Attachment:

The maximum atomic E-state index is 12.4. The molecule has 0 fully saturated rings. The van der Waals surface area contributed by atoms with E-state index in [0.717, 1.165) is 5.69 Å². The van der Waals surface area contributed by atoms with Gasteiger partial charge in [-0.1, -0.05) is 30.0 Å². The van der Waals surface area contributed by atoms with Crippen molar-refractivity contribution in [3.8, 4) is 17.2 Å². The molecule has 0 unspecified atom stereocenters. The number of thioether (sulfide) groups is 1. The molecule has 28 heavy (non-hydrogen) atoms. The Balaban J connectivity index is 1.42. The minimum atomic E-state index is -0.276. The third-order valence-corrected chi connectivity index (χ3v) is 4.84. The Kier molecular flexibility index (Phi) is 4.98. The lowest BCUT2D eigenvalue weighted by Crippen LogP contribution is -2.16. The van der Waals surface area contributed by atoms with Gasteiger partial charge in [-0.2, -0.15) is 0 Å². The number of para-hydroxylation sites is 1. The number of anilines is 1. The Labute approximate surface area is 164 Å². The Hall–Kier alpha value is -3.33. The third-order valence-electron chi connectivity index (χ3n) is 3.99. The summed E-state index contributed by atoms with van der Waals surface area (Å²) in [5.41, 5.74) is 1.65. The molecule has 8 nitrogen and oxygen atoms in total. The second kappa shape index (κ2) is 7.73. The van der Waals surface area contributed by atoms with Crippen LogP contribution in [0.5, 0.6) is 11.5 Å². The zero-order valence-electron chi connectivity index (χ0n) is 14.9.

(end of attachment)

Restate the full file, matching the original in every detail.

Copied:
The maximum atomic E-state index is 12.4. The molecule has 0 fully saturated rings. The van der Waals surface area contributed by atoms with E-state index in [0.717, 1.165) is 5.69 Å². The van der Waals surface area contributed by atoms with Gasteiger partial charge in [-0.1, -0.05) is 30.0 Å². The van der Waals surface area contributed by atoms with Crippen molar-refractivity contribution in [3.8, 4) is 17.2 Å². The molecule has 0 unspecified atom stereocenters. The number of thioether (sulfide) groups is 1. The molecule has 28 heavy (non-hydrogen) atoms. The Balaban J connectivity index is 1.42. The minimum atomic E-state index is -0.276. The third-order valence-corrected chi connectivity index (χ3v) is 4.84. The Kier molecular flexibility index (Phi) is 4.98. The lowest BCUT2D eigenvalue weighted by Crippen LogP contribution is -2.16. The van der Waals surface area contributed by atoms with Gasteiger partial charge in [-0.2, -0.15) is 0 Å². The number of para-hydroxylation sites is 1. The number of anilines is 1. The Labute approximate surface area is 164 Å². The Hall–Kier alpha value is -3.33. The third-order valence-electron chi connectivity index (χ3n) is 3.99. The summed E-state index contributed by atoms with van der Waals surface area (Å²) in [5.41, 5.74) is 1.65. The molecule has 8 nitrogen and oxygen atoms in total. The second kappa shape index (κ2) is 7.73. The van der Waals surface area contributed by atoms with Crippen LogP contribution in [0.5, 0.6) is 11.5 Å². The zero-order valence-electron chi connectivity index (χ0n) is 14.9.